Figure 2. NDVI-MODIS Time-series Graphs

Several non-weather factors that reduced yields in Zimbabwe are cited in the First Round (February 27th, 2009) and Second Round (April 28th, 2009) Crop and Livestock Assessment Reports by Zimbabwe’s Department of Agricultural Technical and Extension Services (AGRITEX).  For example, 2008/09 basal and top-dressing fertilizer inputs were reported to be less than the previous crop year (2007/08) by 51% and 68%, respectively.  Other non-weather problems cited by AGRITEX include: high prices and critically short supply of seeds, fertilizers and fuel; large tracts of fallow land within the A2 (i.e., 50-200 hectares) farms and large-scale commercial areas; approximately 13,000 MT of seeds available or 48% less seeds available than the previous year; 66% of the seeds were from carry-over stocks, grain from food aid, or purchased from other outside sources; and late delivery of inputs from input support programs (i.e., seeds arrived after the optimal planting window).    

Several other critical non-weather factors the First and Second Reports failed to mention include:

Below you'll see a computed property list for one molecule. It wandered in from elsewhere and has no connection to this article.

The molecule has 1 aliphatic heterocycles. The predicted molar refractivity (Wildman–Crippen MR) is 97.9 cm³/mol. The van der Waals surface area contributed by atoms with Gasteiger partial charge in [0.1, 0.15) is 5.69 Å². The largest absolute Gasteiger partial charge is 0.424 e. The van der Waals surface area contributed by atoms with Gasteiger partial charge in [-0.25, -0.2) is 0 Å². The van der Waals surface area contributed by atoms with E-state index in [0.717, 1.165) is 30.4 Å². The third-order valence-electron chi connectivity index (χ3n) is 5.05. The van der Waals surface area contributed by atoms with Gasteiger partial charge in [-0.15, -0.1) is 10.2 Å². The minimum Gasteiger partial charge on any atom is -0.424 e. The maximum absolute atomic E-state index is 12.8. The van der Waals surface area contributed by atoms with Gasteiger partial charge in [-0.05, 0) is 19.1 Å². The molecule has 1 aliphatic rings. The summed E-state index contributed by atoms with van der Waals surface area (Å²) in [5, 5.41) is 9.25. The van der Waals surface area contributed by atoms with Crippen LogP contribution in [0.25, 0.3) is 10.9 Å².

• “Dollarization” or the switch to multiple foreign currencies as legal tender (i.e., US dollars, South African Rand, Botswana Pula, or the Euro) during the 2008 planting season prevented many farmers from planting crops as they did not have dollars or rand to purchase seeds when the previous year’s crop was sold in Zimbabwe dollars. (refer to dollarization article).
  • Zimbabwe’s seed production capacity has been severely affected during the past nine years and only 15 percent of the national seed requirements were produced for the 2008/09 growing season. 
  • Many seeds did not germinate or are inappropriate for the respective agro-climatic zones.
  • Seeds delivered late are often eaten due to hunger and not stored for later growing seasons.
  • Greater efforts to revive Zimbabwe’s seed production potential should be addressed, as well as open markets for international seed companies to supply the shortfall in seeds.
  • Numerous irrigation systems for seed production are in disrepair and Zimbabwe requires more experienced farmers with irrigation systems who can produce high quality hybrid seeds. 
  • Fertilizer production is at 20% capacity and soils have not received lime treatment for many years.  Zimbabwe's national fertilizer industry needs to be revived and input support programs should consider providing lime to help reduce soil acidity.

In short, Zimbabwe 2008/09 corn yields were below 1 ton/hectare due to a shortage of inputs, even though seasonal NDVI values were above-average and vegetation health was one of best during the past five-years for most provinces.